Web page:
About Mercury Retrograde



About Mercury Retrograde

About three times a year, Mercury goes retrograde for approximately three weeks. First, let’s get the techie stuff out of the way. When a planet is retrograde, from our visual point of view, it appears to be moving backwards through the zodiac. First it slows down, then it stops, which is called a “station.” Then it proceeds to move backwards until it slows down, makes another station and moves forward again. I think we feel the effect of the stations for about one degree of the zodiac before and one degree after the exact station. Planets don’t actually reverse direction in their orbits. They appear to do so because the Earth has temporarily passed them in its own orbit.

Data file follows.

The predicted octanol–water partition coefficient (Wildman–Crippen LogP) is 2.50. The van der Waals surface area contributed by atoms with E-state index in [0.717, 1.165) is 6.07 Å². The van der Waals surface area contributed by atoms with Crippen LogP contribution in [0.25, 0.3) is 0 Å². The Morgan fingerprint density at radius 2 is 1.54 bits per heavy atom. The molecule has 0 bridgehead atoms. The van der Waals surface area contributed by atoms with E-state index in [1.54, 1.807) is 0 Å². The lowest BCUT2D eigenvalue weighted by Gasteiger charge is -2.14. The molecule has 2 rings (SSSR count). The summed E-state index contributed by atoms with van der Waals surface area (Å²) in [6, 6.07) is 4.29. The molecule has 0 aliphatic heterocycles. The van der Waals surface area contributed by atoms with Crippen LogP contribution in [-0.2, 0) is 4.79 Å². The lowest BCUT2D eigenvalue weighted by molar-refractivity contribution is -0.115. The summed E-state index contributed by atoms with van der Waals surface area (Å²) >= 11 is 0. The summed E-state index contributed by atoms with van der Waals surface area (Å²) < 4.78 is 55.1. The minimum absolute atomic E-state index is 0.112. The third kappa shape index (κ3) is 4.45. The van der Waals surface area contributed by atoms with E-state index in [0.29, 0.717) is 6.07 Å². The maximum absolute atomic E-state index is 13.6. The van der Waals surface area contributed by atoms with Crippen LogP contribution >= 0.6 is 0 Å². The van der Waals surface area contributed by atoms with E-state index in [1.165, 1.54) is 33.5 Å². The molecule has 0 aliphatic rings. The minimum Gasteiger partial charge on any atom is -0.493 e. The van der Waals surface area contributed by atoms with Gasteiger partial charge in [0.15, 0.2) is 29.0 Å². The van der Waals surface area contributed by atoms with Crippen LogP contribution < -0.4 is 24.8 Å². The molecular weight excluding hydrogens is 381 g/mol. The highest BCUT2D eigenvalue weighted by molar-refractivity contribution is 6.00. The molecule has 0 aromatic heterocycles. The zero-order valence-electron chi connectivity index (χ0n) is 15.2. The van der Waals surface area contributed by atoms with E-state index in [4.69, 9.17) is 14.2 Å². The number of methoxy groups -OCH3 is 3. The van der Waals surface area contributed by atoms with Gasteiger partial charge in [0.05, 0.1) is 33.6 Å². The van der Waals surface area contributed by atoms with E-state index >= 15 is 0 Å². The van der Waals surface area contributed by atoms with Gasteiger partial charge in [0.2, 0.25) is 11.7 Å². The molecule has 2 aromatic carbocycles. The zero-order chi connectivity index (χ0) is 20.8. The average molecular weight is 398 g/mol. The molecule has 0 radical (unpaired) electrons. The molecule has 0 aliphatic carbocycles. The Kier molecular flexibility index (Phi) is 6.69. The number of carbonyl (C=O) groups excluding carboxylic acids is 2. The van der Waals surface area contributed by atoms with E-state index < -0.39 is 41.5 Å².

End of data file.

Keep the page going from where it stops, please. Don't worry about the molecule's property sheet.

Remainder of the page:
So what’s the effect of a station? Stationary planets are stronger and wield more influence than non-stationary ones. For most of us, if you were throwing a ball, you’d probably be more accurate in your aim, and the momentum of the ball would be more powerful, if you were standing still than if you were running when you threw it. Also, a stationary planet spends longer at the same degree of the zodiac, so it has more time to influence whatever part of your chart it’s affecting. As I write up this explanation, Hurricane Dorian has just made landfall in the Bahamas. Because it was moving very, very slowly, meteorologists said that it was “stationary,” and that since the hurricane took much longer than usual to cross the Bahamas, its effects lasted longer and were greater than if it had crossed the Bahamas quickly. It had more time to do its work, so to speak. Stationary planets also have more time to do their work. The stations of Mercury last for about five days before and after the exact degree and minute of the station.
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